Weimar cabaret

weimar cabaret
The audience in a Berlin cabaret, 1924

Weimar cabaret was a feature of late 1920s Germany, which has become known for its high living, vibrant urban life and the popularisation of new styles of music and dance. Having previously lived under an authoritarian government, where entertainment and social activities were tightly regulated, many Germans thrived on the relaxed social attitudes of Weimar. The influx of American money and the economic revival of the mid to late 1920s encouraged celebration, spending and decadence. According to some historians, this extravagance may have been driven by a realisation that this prosperity was both artificial and temporary. Many Germans spent big and partied hard, aware that both the economy and the government were destined to fail. The late Weimar era was marked by liberal ideas, new forms of expression and hedonism (pleasure-seeking). Weimar music, dance and entertainment were criticised by radicals on both sides of politics. The socialists believed it represented the wastefulness of capitalism; right-wing groups and reactionaries claimed it was evidence of weak government, resulting in moral decay and corruption.

The late Weimar era, or ‘Golden Age of Weimar’, was particularly known for its cabarets. Most cabarets were restaurants or nightclubs where patrons sat at tables and were entertained by a procession of singers, dancers and comedians atop a small stage. Cabaret was, in fact, a French invention that dated back to the 1880s. Perhaps the most famous of all French cabarets, the Moulin Rouge, was notorious for allowing lewd dancing and employing prostitutes as dancers and waitresses. The German form, Kabarett, was at first more conservative and low-key. Berlin’s first cabaret nightclub dated back to 1901, however during the reign of Kaiser Wilhelm II, German cabarets were not permitted to perform or promote bawdy humour, provocative dancing or political satire.

After World War I cabarets became enormously popular across Europe – and nowhere were they more popular than Germany. The Weimar government’s lifting of censorship saw German cabarets transform and flourish. Entertainment in the cabaret of Berlin, Munich and other cities was soon dominated by two themes: sex and politics. Stories, jokes, songs and dancing were laced with sexual innuendo. As the 1920s progressed this gave way to open displays of nudity, to the point where most German cabarets had at least some topless dancers. Some cabarets were patronised by gay men, lesbians and transvestites; once forced to conceal their sexuality, they seized upon the liberality of the cabaret scene to openly display and discuss it. The reactionaries and wowsers loathed it, of course. The Austrian writer Stefan Zweig condemned Berlin’s cabaret scene, and the effect it was having on the nation’s social fabric:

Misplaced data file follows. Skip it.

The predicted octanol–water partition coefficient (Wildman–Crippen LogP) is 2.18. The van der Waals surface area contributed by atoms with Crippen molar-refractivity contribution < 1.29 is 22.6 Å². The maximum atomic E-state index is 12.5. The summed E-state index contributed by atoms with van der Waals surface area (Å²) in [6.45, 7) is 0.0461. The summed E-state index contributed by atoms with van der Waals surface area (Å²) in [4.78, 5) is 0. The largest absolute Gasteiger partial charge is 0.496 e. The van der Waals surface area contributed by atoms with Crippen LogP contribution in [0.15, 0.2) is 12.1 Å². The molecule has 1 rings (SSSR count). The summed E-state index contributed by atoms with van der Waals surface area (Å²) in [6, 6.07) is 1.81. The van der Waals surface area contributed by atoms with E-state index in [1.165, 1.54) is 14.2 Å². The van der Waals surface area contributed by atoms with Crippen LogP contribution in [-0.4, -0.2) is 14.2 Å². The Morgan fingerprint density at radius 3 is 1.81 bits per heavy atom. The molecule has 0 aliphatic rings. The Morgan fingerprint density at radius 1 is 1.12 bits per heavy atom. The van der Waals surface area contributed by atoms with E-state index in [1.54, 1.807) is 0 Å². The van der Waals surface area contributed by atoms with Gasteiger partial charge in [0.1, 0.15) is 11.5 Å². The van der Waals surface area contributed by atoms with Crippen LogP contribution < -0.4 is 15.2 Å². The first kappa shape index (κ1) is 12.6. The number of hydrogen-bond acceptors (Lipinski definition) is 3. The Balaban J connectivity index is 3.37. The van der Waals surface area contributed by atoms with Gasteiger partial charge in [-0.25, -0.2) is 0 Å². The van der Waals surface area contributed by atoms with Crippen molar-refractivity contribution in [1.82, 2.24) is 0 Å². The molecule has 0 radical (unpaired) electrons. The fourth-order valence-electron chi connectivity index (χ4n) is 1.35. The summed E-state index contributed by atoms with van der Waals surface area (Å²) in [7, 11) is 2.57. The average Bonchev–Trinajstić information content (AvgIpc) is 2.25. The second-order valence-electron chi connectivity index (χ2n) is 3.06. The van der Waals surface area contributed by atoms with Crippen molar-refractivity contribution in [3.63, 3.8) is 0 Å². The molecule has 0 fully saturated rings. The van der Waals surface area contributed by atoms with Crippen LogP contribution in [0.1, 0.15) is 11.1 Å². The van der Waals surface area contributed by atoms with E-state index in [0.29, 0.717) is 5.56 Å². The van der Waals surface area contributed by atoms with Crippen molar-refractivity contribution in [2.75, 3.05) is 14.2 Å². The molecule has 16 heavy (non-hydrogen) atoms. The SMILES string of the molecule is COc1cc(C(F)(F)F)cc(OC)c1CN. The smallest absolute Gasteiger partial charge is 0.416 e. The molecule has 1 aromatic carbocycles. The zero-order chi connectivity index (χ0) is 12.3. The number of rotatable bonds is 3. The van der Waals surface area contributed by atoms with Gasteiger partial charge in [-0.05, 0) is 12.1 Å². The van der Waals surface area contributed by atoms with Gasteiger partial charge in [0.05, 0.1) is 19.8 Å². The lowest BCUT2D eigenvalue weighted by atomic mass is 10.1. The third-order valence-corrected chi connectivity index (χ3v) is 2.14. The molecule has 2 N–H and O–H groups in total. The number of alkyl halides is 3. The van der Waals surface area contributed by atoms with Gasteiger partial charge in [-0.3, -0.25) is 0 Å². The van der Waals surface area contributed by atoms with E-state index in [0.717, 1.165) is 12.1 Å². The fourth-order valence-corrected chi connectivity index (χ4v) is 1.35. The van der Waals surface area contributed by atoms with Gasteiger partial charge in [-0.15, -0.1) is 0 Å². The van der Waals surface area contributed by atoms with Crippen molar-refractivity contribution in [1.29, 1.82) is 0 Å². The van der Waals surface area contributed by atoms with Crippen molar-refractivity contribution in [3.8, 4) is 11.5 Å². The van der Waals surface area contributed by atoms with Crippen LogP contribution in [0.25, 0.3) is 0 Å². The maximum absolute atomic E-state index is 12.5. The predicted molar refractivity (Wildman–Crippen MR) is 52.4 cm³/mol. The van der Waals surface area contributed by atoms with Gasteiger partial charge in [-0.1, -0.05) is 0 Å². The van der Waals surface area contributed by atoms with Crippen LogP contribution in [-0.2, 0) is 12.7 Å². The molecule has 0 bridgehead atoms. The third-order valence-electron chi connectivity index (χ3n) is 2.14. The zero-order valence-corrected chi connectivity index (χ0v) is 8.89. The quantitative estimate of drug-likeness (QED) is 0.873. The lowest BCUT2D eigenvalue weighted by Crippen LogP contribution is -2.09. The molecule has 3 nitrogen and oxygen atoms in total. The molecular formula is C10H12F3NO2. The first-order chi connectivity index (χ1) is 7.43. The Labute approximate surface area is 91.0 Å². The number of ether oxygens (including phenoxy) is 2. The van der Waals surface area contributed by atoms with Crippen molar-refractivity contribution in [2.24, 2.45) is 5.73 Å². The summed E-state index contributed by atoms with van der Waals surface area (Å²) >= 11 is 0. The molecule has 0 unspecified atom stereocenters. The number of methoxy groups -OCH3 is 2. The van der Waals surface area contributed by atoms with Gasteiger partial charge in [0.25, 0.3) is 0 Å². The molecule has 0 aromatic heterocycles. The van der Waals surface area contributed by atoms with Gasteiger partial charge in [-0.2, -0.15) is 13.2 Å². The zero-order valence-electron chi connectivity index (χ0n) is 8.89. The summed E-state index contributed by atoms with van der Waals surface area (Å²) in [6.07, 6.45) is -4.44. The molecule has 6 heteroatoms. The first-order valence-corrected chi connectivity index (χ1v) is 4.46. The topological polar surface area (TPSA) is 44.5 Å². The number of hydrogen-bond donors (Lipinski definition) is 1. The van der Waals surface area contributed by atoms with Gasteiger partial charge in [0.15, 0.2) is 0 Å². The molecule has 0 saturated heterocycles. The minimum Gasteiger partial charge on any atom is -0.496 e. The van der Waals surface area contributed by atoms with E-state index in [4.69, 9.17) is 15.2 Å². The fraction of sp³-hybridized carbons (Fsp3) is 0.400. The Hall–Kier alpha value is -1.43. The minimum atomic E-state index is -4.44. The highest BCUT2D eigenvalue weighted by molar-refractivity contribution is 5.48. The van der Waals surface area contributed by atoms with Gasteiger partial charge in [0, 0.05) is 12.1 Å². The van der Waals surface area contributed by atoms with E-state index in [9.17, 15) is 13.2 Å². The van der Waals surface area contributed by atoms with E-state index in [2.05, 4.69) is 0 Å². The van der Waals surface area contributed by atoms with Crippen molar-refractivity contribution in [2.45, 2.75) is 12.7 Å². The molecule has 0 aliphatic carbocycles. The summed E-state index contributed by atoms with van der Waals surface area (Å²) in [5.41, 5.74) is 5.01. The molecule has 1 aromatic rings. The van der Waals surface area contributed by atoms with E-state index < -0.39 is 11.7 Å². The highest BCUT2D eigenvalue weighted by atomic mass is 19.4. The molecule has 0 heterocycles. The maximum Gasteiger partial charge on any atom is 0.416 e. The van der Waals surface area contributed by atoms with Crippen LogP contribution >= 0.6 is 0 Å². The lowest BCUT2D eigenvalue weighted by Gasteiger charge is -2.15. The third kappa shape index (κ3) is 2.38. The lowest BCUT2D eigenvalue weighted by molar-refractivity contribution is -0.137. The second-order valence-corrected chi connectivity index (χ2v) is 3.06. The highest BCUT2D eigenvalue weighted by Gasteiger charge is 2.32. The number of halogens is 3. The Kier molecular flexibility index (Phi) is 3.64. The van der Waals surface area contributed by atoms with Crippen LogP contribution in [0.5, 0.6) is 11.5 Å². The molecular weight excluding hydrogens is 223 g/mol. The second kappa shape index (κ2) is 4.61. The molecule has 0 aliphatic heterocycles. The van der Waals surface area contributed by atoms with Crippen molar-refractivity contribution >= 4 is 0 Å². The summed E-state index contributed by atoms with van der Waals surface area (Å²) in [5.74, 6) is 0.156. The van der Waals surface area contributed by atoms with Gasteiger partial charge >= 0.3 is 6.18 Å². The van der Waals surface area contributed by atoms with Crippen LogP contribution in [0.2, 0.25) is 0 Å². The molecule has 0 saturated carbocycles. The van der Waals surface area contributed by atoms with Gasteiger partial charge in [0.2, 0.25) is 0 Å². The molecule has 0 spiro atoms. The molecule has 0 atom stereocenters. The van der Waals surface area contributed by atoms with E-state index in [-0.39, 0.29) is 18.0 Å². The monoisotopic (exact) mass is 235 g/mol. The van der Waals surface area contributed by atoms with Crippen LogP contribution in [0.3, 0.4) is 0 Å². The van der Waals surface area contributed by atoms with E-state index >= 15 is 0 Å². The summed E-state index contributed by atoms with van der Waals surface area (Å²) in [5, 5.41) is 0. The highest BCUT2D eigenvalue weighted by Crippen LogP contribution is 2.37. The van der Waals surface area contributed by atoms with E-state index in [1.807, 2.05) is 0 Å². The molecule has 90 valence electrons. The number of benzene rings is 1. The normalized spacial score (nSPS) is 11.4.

Berlin transformed itself into the Babel of the world. Germans brought to perversion all their vehemence and love of system. Made-up boys with artificial waistlines promenaded along the Kurfiirstendamm … Even [ancient] Rome had not known orgies like the Berlin transvestite balls, where hundreds of men in women’s clothes and women in men’s clothes danced under the benevolent eyes of the police. Amid the general collapse of values, a kind of insanity took hold of precisely those middle-class circles which had hitherto been unshakeable in their order. Young ladies proudly boasted that they were perverted; to be suspected of virginity at sixteen would have been considered a disgrace in every school in Berlin.

The cabarets also provided Germans with an outlet for political views and criticism. A good deal of the stand-up comedy on cabaret stages was done by ‘political humourists’, who ridiculed all points along the political spectrum. Their mockery, parody and satire were ‘anything goes’; no leader, party, policy or idea was spared. Some of it was personal rather than political: Friedrich Ebert was mocked for his weight, while the appearance and mannerisms of Nazi leader Adolf Hitler were ridiculed during the late 1920s. But some cabaret performers asked more substantial political questions. One asked ‘How socialist is the Social Democratic Party?’ while another queried whether Germany was really a republic or was still being run by aristocrats and industrialists. Many comperes and comedians harked back to the ‘good old days’ of imperial Germany: when taxes were low, bread was cheap and meat was plentiful. Cabaret songs often contained a political subtext. Mischa Spoliansky’s popular tune, It’s All A Swindle (1931), was a typical example:

Politicians are magicians
Who make swindles disappear
The bribes they are taking
The deals they are making
Never reach the public’s ear
The left betrays, the right dismays
The country’s broke – and guess who pays?
But tax each swindle in the making
Profits will be record-breaking
Everyone swindles some
So vote for who will steal for you.

1. After decades of restrictive, authoritarian government, Weimar was a period of social liberalisation.
2. In post-1924 economic revival saw many seek new forms of leisure and entertainment, like Kabarett.
3. German cabaret entertainment revolved around themes of sexual liberation and political criticism.
4. The cabarets followed no political line: any party or leader was subject to criticism or mockery.
5. Many feared the impact the ‘cabaret culture’ was having on German society and public morality.

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This page was written by Jennifer Llewellyn, Jim Southey and Steve Thompson. To reference this page, use the following citation:
J. Llewellyn et al, “Weimar cabaret”, Alpha History, 2014, accessed [today’s date], http://alphahistory.com/weimarrepublic/weimar-cabaret/.